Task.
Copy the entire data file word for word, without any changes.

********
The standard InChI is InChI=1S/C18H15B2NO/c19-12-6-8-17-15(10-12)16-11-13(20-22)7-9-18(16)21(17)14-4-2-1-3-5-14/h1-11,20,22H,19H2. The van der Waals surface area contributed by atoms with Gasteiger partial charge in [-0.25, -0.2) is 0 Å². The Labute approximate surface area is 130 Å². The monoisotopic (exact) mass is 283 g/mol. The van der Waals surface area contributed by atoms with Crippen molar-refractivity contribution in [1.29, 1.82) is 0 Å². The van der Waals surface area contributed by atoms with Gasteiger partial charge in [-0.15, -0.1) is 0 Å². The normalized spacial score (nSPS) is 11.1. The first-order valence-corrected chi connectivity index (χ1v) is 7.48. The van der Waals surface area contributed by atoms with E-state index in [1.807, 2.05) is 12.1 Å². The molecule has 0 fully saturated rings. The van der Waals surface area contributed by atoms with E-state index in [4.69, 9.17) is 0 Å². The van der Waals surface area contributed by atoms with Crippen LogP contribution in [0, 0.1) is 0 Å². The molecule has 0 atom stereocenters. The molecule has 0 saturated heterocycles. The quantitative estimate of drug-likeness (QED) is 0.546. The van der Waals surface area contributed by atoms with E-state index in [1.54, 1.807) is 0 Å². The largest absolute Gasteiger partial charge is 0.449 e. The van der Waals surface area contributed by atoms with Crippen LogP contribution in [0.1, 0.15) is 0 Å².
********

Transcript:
The standard InChI is InChI=1S/C18H15B2NO/c19-12-6-8-17-15(10-12)16-11-13(20-22)7-9-18(16)21(17)14-4-2-1-3-5-14/h1-11,20,22H,19H2. The van der Waals surface area contributed by atoms with Gasteiger partial charge in [-0.25, -0.2) is 0 Å². The Labute approximate surface area is 130 Å². The monoisotopic (exact) mass is 283 g/mol. The van der Waals surface area contributed by atoms with Crippen molar-refractivity contribution in [1.29, 1.82) is 0 Å². The van der Waals surface area contributed by atoms with Gasteiger partial charge in [-0.15, -0.1) is 0 Å². The normalized spacial score (nSPS) is 11.1. The first-order valence-corrected chi connectivity index (χ1v) is 7.48. The van der Waals surface area contributed by atoms with E-state index in [1.807, 2.05) is 12.1 Å². The molecule has 0 fully saturated rings. The van der Waals surface area contributed by atoms with E-state index in [4.69, 9.17) is 0 Å². The van der Waals surface area contributed by atoms with Crippen LogP contribution in [0, 0.1) is 0 Å². The molecule has 0 atom stereocenters. The molecule has 0 saturated heterocycles. The quantitative estimate of drug-likeness (QED) is 0.546. The van der Waals surface area contributed by atoms with E-state index in [1.54, 1.807) is 0 Å². The largest absolute Gasteiger partial charge is 0.449 e. The van der Waals surface area contributed by atoms with Crippen LogP contribution in [0.1, 0.15) is 0 Å².